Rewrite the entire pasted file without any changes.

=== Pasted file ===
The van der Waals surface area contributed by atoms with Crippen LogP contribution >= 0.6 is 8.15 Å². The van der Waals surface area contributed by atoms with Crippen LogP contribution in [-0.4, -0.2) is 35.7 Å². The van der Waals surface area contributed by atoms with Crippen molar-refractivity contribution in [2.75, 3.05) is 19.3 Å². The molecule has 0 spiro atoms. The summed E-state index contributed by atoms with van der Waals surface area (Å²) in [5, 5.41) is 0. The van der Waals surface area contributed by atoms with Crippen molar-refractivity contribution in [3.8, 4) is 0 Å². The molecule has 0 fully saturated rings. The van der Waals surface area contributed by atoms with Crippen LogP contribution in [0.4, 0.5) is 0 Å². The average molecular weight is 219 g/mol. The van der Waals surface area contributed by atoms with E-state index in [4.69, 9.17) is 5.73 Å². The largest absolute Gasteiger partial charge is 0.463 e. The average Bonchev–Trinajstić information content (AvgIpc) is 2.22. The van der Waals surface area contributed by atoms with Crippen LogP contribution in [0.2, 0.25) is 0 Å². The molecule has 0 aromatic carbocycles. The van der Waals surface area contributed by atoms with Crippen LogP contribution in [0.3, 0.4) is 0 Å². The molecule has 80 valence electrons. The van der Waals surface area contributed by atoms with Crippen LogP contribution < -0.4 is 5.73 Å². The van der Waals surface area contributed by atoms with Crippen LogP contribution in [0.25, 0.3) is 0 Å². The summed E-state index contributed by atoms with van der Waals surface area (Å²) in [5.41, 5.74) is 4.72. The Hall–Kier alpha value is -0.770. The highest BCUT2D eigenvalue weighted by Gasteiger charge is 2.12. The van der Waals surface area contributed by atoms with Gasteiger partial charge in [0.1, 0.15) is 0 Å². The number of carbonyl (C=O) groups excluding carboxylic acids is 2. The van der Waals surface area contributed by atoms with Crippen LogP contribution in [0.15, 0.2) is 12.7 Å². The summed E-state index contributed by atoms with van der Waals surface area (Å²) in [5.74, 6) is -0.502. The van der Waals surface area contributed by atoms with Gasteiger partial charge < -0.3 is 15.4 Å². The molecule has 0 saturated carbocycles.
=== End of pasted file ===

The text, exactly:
The van der Waals surface area contributed by atoms with Crippen LogP contribution >= 0.6 is 8.15 Å². The van der Waals surface area contributed by atoms with Crippen LogP contribution in [-0.4, -0.2) is 35.7 Å². The van der Waals surface area contributed by atoms with Crippen molar-refractivity contribution in [2.75, 3.05) is 19.3 Å². The molecule has 0 spiro atoms. The summed E-state index contributed by atoms with van der Waals surface area (Å²) in [5, 5.41) is 0. The van der Waals surface area contributed by atoms with Crippen molar-refractivity contribution in [3.8, 4) is 0 Å². The molecule has 0 fully saturated rings. The van der Waals surface area contributed by atoms with Crippen LogP contribution in [0.4, 0.5) is 0 Å². The average molecular weight is 219 g/mol. The van der Waals surface area contributed by atoms with E-state index in [4.69, 9.17) is 5.73 Å². The largest absolute Gasteiger partial charge is 0.463 e. The average Bonchev–Trinajstić information content (AvgIpc) is 2.22. The van der Waals surface area contributed by atoms with Crippen LogP contribution in [0.2, 0.25) is 0 Å². The molecule has 0 aromatic carbocycles. The van der Waals surface area contributed by atoms with Crippen LogP contribution in [0.3, 0.4) is 0 Å². The molecule has 80 valence electrons. The van der Waals surface area contributed by atoms with Crippen LogP contribution < -0.4 is 5.73 Å². The van der Waals surface area contributed by atoms with Crippen LogP contribution in [0.25, 0.3) is 0 Å². The summed E-state index contributed by atoms with van der Waals surface area (Å²) in [5.41, 5.74) is 4.72. The Hall–Kier alpha value is -0.770. The highest BCUT2D eigenvalue weighted by Gasteiger charge is 2.12. The van der Waals surface area contributed by atoms with Gasteiger partial charge in [0.1, 0.15) is 0 Å². The number of carbonyl (C=O) groups excluding carboxylic acids is 2. The van der Waals surface area contributed by atoms with Crippen LogP contribution in [0.15, 0.2) is 12.7 Å². The summed E-state index contributed by atoms with van der Waals surface area (Å²) in [5.74, 6) is -0.502. The van der Waals surface area contributed by atoms with Gasteiger partial charge < -0.3 is 15.4 Å². The molecule has 0 saturated carbocycles.